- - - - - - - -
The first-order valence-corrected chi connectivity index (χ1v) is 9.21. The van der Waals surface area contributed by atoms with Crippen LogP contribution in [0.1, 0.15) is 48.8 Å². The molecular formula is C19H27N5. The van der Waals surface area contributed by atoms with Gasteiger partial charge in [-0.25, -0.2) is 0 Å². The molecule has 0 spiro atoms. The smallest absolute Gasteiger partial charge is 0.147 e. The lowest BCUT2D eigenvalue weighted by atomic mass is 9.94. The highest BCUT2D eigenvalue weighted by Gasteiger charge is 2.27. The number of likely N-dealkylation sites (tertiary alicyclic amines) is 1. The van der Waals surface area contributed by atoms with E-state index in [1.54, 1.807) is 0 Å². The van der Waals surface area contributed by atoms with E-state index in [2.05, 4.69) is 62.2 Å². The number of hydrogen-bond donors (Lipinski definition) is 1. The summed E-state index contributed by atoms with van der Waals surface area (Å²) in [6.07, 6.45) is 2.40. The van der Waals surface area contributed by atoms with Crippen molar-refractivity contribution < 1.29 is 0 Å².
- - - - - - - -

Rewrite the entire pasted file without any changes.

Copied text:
The first-order valence-corrected chi connectivity index (χ1v) is 9.21. The van der Waals surface area contributed by atoms with Crippen LogP contribution in [0.1, 0.15) is 48.8 Å². The molecular formula is C19H27N5. The van der Waals surface area contributed by atoms with Gasteiger partial charge in [-0.25, -0.2) is 0 Å². The molecule has 0 spiro atoms. The smallest absolute Gasteiger partial charge is 0.147 e. The lowest BCUT2D eigenvalue weighted by atomic mass is 9.94. The highest BCUT2D eigenvalue weighted by Gasteiger charge is 2.27. The number of likely N-dealkylation sites (tertiary alicyclic amines) is 1. The van der Waals surface area contributed by atoms with E-state index in [1.54, 1.807) is 0 Å². The van der Waals surface area contributed by atoms with E-state index in [2.05, 4.69) is 62.2 Å². The number of hydrogen-bond donors (Lipinski definition) is 1. The summed E-state index contributed by atoms with van der Waals surface area (Å²) in [6.07, 6.45) is 2.40. The van der Waals surface area contributed by atoms with Crippen molar-refractivity contribution < 1.29 is 0 Å².